I suspect that if you conducted a survey where you played a variety of classical works for a group of fellow students and asked them to indicate whether they’d heard each piece before, Tchaikovsky’s music would rank as some of the most recognized. While many could only name his ballet “The Nutcracker,” it is likely that many will have heard portions of the 1812 Overture, Swan Lake, Sleeping Beauty, and Romeo and Juliet (the piece on our playlist). He had a gift for writing melodies that were immediatly captivating. This did not always earn him the praise of critics, but it has ensured ongoing popularity. Please read this biographical summary of Tchaikovsky.
These paragraphs provide a useful explanation of the three main melodic themes of the piece, Romeo and Juliet. Don’t worry too much about the discussion of harmony (what keys each theme is in). Just focus on how Tchaikovsky uses the three melodic ideas to depict elements of Shakespeare’s play.
Romeo and Juliet: Musical structure
Although styled an “Overture-Fantasy” by the composer, the overall design is a symphonic poem in sonata form with an introduction and an epilogue. The work is based on three main strands of the Shakespeare story. The first strand, written in F-sharp minor, following Mily Balakirev’s suggestion, is the introduction representing the saintly Friar Laurence. Here there is a foreboding of doom from the lower strings. The Friar Laurence theme is heard in F minor, with plucked strings, before ending up in E minor. The introduction is chorale-like.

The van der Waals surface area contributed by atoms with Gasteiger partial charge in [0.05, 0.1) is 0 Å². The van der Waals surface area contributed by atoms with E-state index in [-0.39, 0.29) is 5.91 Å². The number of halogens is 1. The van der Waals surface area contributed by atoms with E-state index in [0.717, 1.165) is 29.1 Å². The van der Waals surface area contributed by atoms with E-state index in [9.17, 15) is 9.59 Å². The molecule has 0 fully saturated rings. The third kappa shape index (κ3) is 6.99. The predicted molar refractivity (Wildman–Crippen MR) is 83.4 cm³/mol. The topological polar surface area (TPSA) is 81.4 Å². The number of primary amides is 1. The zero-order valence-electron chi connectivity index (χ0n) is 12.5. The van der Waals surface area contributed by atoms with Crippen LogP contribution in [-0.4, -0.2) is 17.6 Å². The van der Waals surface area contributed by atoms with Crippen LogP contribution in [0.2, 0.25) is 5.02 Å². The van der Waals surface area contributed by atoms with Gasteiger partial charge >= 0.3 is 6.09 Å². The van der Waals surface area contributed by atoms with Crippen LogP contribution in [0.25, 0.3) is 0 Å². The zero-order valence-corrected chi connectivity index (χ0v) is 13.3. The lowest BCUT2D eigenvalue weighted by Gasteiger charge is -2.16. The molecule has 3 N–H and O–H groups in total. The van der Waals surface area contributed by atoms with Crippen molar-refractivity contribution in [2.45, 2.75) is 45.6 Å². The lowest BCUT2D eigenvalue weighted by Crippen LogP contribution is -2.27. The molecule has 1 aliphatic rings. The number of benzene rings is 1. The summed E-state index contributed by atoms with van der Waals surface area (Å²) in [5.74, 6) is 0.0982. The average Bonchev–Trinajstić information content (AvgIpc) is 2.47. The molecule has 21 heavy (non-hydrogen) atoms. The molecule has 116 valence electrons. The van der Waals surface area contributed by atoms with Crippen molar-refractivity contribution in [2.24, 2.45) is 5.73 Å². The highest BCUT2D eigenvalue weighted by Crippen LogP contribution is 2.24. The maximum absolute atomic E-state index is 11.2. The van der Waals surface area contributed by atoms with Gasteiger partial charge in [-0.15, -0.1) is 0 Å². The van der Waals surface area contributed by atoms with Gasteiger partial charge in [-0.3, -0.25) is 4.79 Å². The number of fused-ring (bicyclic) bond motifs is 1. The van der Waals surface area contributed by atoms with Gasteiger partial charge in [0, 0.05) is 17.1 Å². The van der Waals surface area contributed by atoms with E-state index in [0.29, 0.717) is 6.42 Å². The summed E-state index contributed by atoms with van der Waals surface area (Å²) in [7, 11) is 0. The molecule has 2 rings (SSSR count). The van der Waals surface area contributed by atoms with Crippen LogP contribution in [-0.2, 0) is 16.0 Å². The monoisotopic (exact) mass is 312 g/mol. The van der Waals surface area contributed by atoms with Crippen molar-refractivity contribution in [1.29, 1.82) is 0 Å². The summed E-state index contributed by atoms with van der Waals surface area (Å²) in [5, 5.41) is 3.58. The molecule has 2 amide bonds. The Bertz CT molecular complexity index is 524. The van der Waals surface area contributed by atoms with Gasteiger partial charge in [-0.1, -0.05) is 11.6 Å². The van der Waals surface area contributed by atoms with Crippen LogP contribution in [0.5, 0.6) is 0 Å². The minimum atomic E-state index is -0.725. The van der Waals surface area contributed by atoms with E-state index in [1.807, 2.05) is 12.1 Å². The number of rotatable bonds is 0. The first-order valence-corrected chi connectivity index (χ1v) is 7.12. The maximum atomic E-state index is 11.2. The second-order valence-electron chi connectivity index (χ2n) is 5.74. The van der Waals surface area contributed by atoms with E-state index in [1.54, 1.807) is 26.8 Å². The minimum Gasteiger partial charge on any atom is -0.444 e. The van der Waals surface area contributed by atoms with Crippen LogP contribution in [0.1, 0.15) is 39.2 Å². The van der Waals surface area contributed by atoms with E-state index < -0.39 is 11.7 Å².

Eventually a single B minor chord with a D natural in the bass passed back and forth between strings and woodwinds grows into the second strand in B minor, the agitated theme of the warring Capulets and Montagues, including a reference to the sword fight, depicted by crashing cymbals. There are agitated, quick sixteenth notes. The forceful irregular rhythms of the street music point ahead to Igor Stravinsky and beyond. The action suddenly slows, the key changing from B minor to D-flat (as suggested by Balakirev) and we hear the opening bars of the “love theme,” the third strand, passionate and yearning in character but always with an underlying current of anxiety.
The love theme signifies the couple first meeting and the scene at Juliet’s balcony. The English horn represents Romeo, while the flutes represent Juliet. Then the battling strand returns, this time with more intensity and build-up, with the Friar Laurence Theme heard with agitation. The strings enter with a lush, hovering melody over which the flute and oboe eventually soar with the love theme once again, this time loud and in D major, signaling the development section and their consummated marriage, and finally heard in E major, and two large orchestra hits with cymbal crashes signal the suicide of the two lovers. A final battle theme is played, then a soft, slow dirge in B major ensues, with timpani playing a repeated triplet pattern, and tubaholding a B natural for 16 bars. The woodwinds play a sweet homage to the lovers, and a final allusion to the love theme brings in the climax, beginning with a huge crescendo B natural roll of the timpani, and the orchestra plays homophonic shouts of a B major chord before the final bar, with full orchestra belting out a powerful B natural to close the overture.
- Authored by: Elliott Jones. Provided by: Santa Ana College. Located at: http://www.sac.edu. License: CC BY: Attribution
- Romeo and Juliet (Tchaikovsky). Provided by: Wikipedia. Located at: http://en.wikipedia.org/wiki/Romeo_and_Juliet_(Tchaikovsky)#Musical_structure. License: CC BY-SA: Attribution-ShareAlike